Re: How to install Debian on a diskless NFS client?
Urs Thuermann wrote:
> A second way would be not to run the installation on the client, but
> prepare the directory to be exported to the client directly on the
> server. I think this is what debootsrap is for, but I haven't found
> any good documentation how to use it. The Debian Installation Guide
> doesn't describe it. According to the man page I have run
> ARCH=i386 debootstrap etch /tftpboot/client-dir
> which populates the target directory with a minimal system but don't
> know how to proceed from here. I could probably tweak the result by
> some editing in /etc, installing/building a kernel and initrd, but I
> hope there is an easier way.
> Can anyone give me a hint on this?
I recently did something similar (biggest difference being that I used
pxe) for my "home entertainment system" (media-box). I think what you
want to do now is something like this:
mount -t proc none /tftpboot/client-dir
chroot /tftpboot/client-dir bin/bash
Then do basic tasks like;
passwd - set a root password (and perhaps adduser a new user)
/etc/hostname - set up the hosts name
Install initramfs-tools (apt-get install initramfs-tools), install a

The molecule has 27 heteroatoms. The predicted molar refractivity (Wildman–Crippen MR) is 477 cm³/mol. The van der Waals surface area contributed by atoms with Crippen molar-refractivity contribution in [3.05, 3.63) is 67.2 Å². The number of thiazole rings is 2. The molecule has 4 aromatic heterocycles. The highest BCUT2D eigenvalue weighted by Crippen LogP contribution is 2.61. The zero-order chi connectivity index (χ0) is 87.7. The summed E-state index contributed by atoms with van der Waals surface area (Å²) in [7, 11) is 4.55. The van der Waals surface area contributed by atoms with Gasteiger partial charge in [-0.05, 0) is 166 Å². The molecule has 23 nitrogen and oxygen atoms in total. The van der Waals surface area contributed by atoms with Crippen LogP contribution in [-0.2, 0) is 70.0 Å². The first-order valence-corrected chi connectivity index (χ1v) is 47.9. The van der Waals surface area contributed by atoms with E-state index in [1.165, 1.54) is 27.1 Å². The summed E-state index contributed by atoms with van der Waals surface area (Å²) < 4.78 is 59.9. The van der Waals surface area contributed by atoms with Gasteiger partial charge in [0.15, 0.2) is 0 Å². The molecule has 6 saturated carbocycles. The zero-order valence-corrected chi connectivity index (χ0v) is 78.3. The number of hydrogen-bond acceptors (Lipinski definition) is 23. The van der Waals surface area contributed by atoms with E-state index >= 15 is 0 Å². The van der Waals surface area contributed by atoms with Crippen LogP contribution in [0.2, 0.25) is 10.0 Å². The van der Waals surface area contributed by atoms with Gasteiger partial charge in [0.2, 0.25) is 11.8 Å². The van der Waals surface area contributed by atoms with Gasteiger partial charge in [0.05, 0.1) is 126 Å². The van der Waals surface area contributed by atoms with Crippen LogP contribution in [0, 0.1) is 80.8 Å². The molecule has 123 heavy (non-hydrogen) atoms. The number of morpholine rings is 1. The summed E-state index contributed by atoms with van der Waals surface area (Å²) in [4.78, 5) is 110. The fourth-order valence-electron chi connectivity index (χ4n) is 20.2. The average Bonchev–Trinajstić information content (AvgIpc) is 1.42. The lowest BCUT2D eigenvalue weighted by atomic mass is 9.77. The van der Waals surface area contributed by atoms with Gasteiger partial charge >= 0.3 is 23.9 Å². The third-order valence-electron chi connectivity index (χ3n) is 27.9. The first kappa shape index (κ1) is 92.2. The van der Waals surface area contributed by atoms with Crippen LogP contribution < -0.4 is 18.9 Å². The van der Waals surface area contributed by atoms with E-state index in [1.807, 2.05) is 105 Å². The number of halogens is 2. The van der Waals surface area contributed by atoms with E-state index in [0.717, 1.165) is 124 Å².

kernel (which one depends on what you need) using apt-get, edit
/etc/mkinitramfs/initramfs.conf - set BOOT=nfs.
Then you use mkinitramfs to generate a initrd-image
Add a new entry to the chroots /etc/fstab, something like this:
/dev/nfs / nfs defaults
(this makes it "understand" that / is mounted using nfs), and perhaps
install other nfs-related packages for more options regarding nfs.
(apt-get install nfs-common portmap nfs-client)
You should make sure /etc/network/interfaces does *NOT* have an entry
for your interface - at least using the dhcp/pxe-boot process, it was
configured before this file was read, so one would lose
network-connectivity while setting up the "new" interface settings.
I hope this was understandable and helpful. I didn't write anything of
it down, so this is mostly taken from memory and inspecting the already
set-up system. :-)
Good luck. :)